During a visit to a small German town that housed a large proportion of Syrian refugees and asylum-seekers, I found myself asking a few individuals about their journey to Germany from Syria. Whilst every person had their unique story, there seemed to be one constant feature that stood out to me: the journey to Germany almost always started in Lebanon.
Conflict and displacement also carry with them the less visible scars of grief and trauma - feelings difficult to manage in adults, and even harder to manage in children. While it's unimaginable to ignore the effects of the war, can there really be reasons for optimism and hope? A group of Syrian artists believe so.
Places for children in schools are massively important, but the international community must work harder to turn their plans into action: accelerate the implementation of education and employment initiatives on the ground to make it possible for children to actually go to school. Then children can begin to live the childhood they deserve, and find some hope for their future.
Today, Monday 23rd May, the UK's Minister for International Development Justine Greening, Gordon Brown, and other influential figures will announce a new fund for education in emergencies at the World Humanitarian Summit in Istanbul. Save the Children is launching a new campaign at the summit to ensure that no refugee child, anywhere in the world, is out of school for more than a month.
Lebanon is in the middle of a crisis. The proximity of fighting and the influx of refugees is challenging. Nonetheless proper political processes should be in place and holding successful local elections would be an important step for the country. While support to Lebanon to manage the refugee crisis and the defence issues is vital the international community should also encourage the development of local democratic institutions.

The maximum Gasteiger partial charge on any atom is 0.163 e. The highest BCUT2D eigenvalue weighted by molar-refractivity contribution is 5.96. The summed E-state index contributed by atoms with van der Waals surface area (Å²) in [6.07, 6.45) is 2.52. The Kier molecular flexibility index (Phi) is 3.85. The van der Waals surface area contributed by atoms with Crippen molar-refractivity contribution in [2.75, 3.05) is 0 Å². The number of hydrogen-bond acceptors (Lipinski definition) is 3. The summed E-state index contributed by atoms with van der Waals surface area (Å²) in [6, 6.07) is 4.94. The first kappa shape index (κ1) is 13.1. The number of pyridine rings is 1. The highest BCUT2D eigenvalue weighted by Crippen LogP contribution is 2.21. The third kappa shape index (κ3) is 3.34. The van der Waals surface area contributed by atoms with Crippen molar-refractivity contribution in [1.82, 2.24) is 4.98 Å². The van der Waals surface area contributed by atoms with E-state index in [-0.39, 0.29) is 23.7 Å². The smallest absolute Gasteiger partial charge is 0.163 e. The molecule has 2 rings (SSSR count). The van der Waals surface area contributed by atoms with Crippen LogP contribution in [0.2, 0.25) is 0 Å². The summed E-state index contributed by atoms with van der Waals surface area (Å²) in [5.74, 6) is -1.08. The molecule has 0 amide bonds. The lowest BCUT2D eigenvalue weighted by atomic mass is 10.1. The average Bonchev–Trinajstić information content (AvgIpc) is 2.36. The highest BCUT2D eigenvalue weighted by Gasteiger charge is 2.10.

Today, 15 March, marks five years since the absolutely brutal civil war erupted, leaving Syria a broken and divided country. The figures are shocking: Some 6.6 million people are internally displaced within Syria, and 4.6million have fled, mostly living in neighbouring countries such as Turkey, Lebanon or Jordan.
Five years, for any child, feels like a lifetime. For the millions of Syrian children whose lives have been turned upside down by the conflict, these last five years must have felt even longer than that. The conflict in Syria has now raged for half a decade, and in this time the millions of children affected have had to deal with more suffering and heartbreak than most of us will ever experience. The conflict has placed millions of children in terrible danger, and sadly a real end to the turmoil still seems a distant prospect. More than eight million Syrian children are now in urgent need of humanitarian aid in what is the greatest humanitarian crisis since World War II.
It is very important for Syrian children to have an education. I don't see them as refugees. It is just a label that the society gave them. We are not looking into a dark future where people are divided into those who were refugees and those who were not. What they are now are children. Simply children. And all children have the right to learn and continue their education.
Airstrikes must be part of a comprehensive diplomatic, humanitarian and political peace strategy for the Middle East, in particular the rebuilding of the Syrian state. But there is no hope of negotiating with Isil. Daesh is a fascist organisation that must be defeated. The longer we leave it the harder it will be. I will be voting in favour of air strikes this evening.
Lebanon has seen its population increase by 25% with 1.2million Syrians fleeing over the boarder to safety. This autumn nearly 200,000 Syrian refugee children in Lebanon have gone back to school as a result of the shift system, many for the first time since the conflict began, and during my visit, I wanted to see the difference this has made to their lives.
Since 2011, when the Syrian crisis begun, gradually developing into a civil war (nurtured by internal as well as external forces) the number of dead is estimated around 220,000. It is important to clarify that there is no way to ascertain that number. The UN ceased publishing their own estimates by 2014 as there was no way to verify the actual numbers.